THE ART OF SELF-DEFENSE PUNCHES FANTASIA FEST WITH ITS FEET?!?
THE ART OF SELF-DEFENSE
DIRECTOR: Riley Stearns
WRITER: Riley Stearns
CAST: Jesse Eisenberg, Alessandro Nivola, Imogen Poots
A mild mannered accountant’s experience with a brutal mugging leads him to join a Karate school… only to wind up in a much darker place. THE ART OF SELF-DEFENSE is a very dark comedy that’s all kinds of awkward in the best possible way.
Jesse Eisenberg (SOCIAL NETWORK, ZOMBIELAND) stars as the awkward accountant, and he’s in full-on Jesse Eisenberg mode. He plays Casey Davies, a shy man with a girl’s name – – he even gets mistaken as a girl on the phone. And he’s awkward AF. Everything about him is awkward and typical beta-male. Even his dog is an adorably awkward Dachshund. He’s so awkward and mild mannered, that even Casey’s coworkers hate him. He tries to bond with them, but that just results in Casey being shunned and ignored, and having to photocopy one of their men’s magazines in secret. Yes, it’s that sad. He lives a quiet life and he yearns to be an alpha. And then, late one night, as he gets dog food for his awkward dog, he gets mugged by a group of masked motorcyclists.
It’s a brutal mugging, too. A total gang beatdown. Punches and kicks and stomps to the face. Left on the floor unconscious and mangled. He eventually recovers but soon goes from meek to terrified. He’s afraid to leave his home, he’s taking multiple weeks off from work, and considers getting a gun but has to go through a long waiting process– and that’s when he joins a self-defense course… and everything starts to change.
His sensei (played with such douchebag swagger by Alessandro Nivollo) is the calm badass he wants to be. Sensei wants him to “kick with his fist, and punch with feet”. Sensei tells him to change his habits. To listen to metal and not adult contemporary. That he needs to learn a manly language like German, and not French. That he needs a German Shepard and not a Dachshund. Sensei believes in him. Sensei has plans for him. Yet we soon find out Sensei has a few odd quirks of his own.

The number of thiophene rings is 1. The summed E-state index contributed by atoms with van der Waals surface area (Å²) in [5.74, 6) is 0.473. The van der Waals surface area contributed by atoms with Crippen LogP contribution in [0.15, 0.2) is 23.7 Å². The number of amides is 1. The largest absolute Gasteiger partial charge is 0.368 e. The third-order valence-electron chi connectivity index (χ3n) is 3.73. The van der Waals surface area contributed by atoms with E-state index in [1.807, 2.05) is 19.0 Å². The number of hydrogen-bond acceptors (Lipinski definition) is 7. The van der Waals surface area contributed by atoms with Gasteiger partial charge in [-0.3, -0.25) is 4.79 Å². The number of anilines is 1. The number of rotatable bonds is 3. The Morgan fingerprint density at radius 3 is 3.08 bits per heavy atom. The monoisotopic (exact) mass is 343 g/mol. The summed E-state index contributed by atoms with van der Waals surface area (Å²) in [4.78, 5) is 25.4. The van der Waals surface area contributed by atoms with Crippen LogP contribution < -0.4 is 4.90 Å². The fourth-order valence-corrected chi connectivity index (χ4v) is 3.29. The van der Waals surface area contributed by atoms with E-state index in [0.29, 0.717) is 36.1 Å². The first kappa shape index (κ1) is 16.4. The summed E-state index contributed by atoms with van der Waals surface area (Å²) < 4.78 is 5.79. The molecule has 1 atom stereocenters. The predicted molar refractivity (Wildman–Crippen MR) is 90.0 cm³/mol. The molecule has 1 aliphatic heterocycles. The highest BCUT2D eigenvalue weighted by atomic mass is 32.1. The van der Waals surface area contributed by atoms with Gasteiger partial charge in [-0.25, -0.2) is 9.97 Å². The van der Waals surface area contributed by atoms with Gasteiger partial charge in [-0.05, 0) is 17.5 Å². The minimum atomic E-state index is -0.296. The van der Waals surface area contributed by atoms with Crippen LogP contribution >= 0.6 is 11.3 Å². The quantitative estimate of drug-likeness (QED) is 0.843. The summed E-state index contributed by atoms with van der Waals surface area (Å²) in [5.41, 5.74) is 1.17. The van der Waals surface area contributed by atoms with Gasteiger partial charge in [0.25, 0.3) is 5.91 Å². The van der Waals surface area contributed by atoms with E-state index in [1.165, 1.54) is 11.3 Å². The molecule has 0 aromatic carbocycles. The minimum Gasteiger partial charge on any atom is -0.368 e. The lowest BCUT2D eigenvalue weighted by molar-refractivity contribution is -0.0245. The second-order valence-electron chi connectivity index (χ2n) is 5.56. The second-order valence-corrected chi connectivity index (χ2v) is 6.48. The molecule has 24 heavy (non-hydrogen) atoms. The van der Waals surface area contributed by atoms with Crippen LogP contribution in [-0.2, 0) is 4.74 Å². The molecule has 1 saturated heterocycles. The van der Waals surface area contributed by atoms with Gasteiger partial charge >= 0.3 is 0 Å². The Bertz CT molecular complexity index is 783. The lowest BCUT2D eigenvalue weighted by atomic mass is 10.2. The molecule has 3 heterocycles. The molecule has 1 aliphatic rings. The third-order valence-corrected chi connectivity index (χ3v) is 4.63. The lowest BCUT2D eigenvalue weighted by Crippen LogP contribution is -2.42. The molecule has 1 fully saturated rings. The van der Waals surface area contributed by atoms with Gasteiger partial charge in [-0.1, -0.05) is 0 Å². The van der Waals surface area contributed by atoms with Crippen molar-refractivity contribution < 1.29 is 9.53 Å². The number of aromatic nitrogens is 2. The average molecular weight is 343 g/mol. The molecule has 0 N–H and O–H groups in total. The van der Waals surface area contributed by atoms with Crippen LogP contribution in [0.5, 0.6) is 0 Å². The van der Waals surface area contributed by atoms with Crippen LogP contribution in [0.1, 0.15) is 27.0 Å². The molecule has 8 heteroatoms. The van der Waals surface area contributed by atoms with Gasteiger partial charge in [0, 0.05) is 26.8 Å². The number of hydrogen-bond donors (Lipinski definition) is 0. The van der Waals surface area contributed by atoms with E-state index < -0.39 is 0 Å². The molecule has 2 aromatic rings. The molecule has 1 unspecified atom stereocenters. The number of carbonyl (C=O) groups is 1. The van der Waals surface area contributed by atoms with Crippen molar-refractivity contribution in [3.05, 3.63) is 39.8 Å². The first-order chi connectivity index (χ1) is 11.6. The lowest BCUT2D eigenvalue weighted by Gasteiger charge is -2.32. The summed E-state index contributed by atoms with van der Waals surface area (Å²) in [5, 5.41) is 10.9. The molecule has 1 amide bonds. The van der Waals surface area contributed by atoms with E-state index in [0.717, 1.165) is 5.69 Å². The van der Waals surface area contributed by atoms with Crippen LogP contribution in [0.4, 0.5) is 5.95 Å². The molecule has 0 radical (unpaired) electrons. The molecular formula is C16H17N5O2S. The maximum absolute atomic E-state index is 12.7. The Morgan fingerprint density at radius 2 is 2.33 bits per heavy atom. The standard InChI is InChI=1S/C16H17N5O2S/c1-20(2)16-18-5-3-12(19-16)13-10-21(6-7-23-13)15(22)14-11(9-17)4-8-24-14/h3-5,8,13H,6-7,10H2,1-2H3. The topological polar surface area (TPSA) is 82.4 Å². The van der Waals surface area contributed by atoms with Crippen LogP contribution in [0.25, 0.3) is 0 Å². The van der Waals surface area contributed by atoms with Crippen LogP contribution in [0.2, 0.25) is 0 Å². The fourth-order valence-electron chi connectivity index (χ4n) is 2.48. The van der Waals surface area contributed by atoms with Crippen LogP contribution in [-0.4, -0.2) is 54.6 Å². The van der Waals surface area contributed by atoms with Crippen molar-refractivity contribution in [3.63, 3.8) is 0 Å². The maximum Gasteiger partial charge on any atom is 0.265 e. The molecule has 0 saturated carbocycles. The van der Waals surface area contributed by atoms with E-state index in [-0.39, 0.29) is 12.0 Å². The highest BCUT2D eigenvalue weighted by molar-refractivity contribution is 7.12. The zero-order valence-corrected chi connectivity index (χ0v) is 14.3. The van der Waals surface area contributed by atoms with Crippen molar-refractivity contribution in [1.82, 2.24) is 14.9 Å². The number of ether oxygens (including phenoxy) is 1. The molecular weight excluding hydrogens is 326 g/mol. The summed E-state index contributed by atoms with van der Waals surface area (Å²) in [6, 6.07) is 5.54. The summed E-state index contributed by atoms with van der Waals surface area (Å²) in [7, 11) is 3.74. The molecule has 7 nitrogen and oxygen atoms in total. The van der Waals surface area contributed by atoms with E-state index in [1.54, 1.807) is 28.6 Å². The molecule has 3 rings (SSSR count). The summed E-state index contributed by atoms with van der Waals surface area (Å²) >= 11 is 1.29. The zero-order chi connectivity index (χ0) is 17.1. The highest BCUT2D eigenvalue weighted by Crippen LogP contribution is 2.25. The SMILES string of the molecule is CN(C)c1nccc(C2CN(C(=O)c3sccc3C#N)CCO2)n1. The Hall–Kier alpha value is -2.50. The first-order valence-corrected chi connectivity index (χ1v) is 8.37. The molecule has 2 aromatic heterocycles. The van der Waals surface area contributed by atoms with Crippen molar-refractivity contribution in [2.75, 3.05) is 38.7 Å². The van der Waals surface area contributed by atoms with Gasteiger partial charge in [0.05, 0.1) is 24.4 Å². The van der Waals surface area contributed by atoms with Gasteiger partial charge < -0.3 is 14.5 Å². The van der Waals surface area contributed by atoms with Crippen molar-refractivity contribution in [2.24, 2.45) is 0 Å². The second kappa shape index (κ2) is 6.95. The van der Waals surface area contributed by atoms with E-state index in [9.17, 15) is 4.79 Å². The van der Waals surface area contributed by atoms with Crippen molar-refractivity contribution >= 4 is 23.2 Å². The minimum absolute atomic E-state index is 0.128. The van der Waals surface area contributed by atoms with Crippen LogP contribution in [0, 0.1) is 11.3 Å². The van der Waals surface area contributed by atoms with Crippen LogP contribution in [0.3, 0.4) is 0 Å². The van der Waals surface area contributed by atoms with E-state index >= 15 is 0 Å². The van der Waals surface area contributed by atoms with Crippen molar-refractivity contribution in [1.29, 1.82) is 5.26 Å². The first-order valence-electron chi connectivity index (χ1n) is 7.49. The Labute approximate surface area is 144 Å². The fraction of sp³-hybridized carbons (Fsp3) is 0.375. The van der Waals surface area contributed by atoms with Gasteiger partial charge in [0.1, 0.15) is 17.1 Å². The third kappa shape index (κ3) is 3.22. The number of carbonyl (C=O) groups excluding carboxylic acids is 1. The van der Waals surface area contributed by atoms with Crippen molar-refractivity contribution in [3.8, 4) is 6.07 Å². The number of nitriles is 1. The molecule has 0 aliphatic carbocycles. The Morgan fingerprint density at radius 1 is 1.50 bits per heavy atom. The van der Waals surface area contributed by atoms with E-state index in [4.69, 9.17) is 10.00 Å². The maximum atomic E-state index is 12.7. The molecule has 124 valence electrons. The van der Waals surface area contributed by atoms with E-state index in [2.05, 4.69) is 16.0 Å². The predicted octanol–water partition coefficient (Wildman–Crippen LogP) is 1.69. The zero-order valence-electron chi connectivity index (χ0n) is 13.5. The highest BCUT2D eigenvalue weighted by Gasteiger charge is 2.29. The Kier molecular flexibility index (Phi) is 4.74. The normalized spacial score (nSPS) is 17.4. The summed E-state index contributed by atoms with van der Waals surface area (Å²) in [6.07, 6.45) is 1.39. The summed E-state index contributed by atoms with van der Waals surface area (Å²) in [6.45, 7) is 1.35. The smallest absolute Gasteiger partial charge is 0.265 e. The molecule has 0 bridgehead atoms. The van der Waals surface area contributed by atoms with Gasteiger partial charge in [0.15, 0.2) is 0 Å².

Will Casey’s life change? Will things start to work out? Well, this isn’t the feel good film of the year and things don’t fully work out as you expect.
This film is film is a funny and engaging, yet brutal indictment of toxic masculinity. Yes, other films have done that, but this is no KARATE KID. This isn’t even COBRA KAI. It’s more warped than that. It’s closer to FIGHT CLUB in it’s satire but more direct in it’s targets, and there’s no coolness factor that’ll be mistakenly co-opted by a bunch of dude-bros. Yet, this film isn’t preachy about it, and doesn’t take a moral high ground.
There’s such full on Douchebaggery in this movie. Imogen Poots (who plays another student / instructor) wonderfully contrasts that Douchebaggery and does a great job of focusing a lens on a few of the toxic issues at play. She is driven yet resentful. Great characters aren’t in black and white, but covered in grey, and all these characters are a wonderful mess of moral ambiguity.
Saying anymore would be a disservice to the film. There’s a lot more to this film going on. There’s the Night Class that every student yearns to be part of. Hilarious office scenes that take place both before and after Jesse’s transformation via the class. The lampooning of Gun Culture. The overall theme of being something you’re not. Blind faith for gurus and self-help. And legitimately funny shocking moments of violence you won’t see coming.
It’s the kind of film that keeps you guessing, with plenty of twists and payoffs and a lot of funny dialogue and memorable performances. If you want a different kind of karate movie, or an off-kilter kind of dark comedy, or just laugh at how messed up society is on a whole, you should seek this one out.
THE ART OF SELF-DEFENSE opens wide on Friday.